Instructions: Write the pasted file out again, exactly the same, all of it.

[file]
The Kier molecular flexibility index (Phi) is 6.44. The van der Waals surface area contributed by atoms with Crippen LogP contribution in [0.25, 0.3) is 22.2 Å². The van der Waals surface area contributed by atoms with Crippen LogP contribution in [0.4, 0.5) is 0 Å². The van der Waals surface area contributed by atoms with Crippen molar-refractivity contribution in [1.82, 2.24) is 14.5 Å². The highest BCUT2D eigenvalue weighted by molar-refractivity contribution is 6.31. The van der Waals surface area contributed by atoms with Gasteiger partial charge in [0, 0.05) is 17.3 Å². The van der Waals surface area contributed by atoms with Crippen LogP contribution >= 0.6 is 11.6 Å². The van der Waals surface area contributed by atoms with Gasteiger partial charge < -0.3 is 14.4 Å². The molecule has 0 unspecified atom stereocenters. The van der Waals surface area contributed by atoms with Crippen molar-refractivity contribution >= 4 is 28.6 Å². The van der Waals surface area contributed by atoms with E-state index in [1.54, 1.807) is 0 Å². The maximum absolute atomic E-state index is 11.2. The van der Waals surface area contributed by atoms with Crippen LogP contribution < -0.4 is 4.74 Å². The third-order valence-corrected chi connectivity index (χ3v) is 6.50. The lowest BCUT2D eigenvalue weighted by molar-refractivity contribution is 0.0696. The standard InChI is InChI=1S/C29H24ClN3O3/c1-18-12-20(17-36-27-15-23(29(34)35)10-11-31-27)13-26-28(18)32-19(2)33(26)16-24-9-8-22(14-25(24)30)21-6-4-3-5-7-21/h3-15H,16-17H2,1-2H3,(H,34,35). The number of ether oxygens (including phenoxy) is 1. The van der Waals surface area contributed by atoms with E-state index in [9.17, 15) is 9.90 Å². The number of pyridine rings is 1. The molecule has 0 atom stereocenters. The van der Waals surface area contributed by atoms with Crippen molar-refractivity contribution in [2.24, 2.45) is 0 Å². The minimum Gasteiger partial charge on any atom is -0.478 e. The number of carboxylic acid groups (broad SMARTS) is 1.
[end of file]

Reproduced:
The Kier molecular flexibility index (Phi) is 6.44. The van der Waals surface area contributed by atoms with Crippen LogP contribution in [0.25, 0.3) is 22.2 Å². The van der Waals surface area contributed by atoms with Crippen LogP contribution in [0.4, 0.5) is 0 Å². The van der Waals surface area contributed by atoms with Crippen molar-refractivity contribution in [1.82, 2.24) is 14.5 Å². The highest BCUT2D eigenvalue weighted by molar-refractivity contribution is 6.31. The van der Waals surface area contributed by atoms with Gasteiger partial charge in [0, 0.05) is 17.3 Å². The van der Waals surface area contributed by atoms with Crippen LogP contribution >= 0.6 is 11.6 Å². The van der Waals surface area contributed by atoms with Gasteiger partial charge < -0.3 is 14.4 Å². The molecule has 0 unspecified atom stereocenters. The van der Waals surface area contributed by atoms with Crippen molar-refractivity contribution >= 4 is 28.6 Å². The van der Waals surface area contributed by atoms with E-state index in [1.54, 1.807) is 0 Å². The maximum absolute atomic E-state index is 11.2. The van der Waals surface area contributed by atoms with Crippen LogP contribution < -0.4 is 4.74 Å². The third-order valence-corrected chi connectivity index (χ3v) is 6.50. The lowest BCUT2D eigenvalue weighted by molar-refractivity contribution is 0.0696. The standard InChI is InChI=1S/C29H24ClN3O3/c1-18-12-20(17-36-27-15-23(29(34)35)10-11-31-27)13-26-28(18)32-19(2)33(26)16-24-9-8-22(14-25(24)30)21-6-4-3-5-7-21/h3-15H,16-17H2,1-2H3,(H,34,35). The number of ether oxygens (including phenoxy) is 1. The van der Waals surface area contributed by atoms with E-state index in [9.17, 15) is 9.90 Å². The number of pyridine rings is 1. The molecule has 0 atom stereocenters. The van der Waals surface area contributed by atoms with Crippen molar-refractivity contribution in [2.24, 2.45) is 0 Å². The minimum Gasteiger partial charge on any atom is -0.478 e. The number of carboxylic acid groups (broad SMARTS) is 1.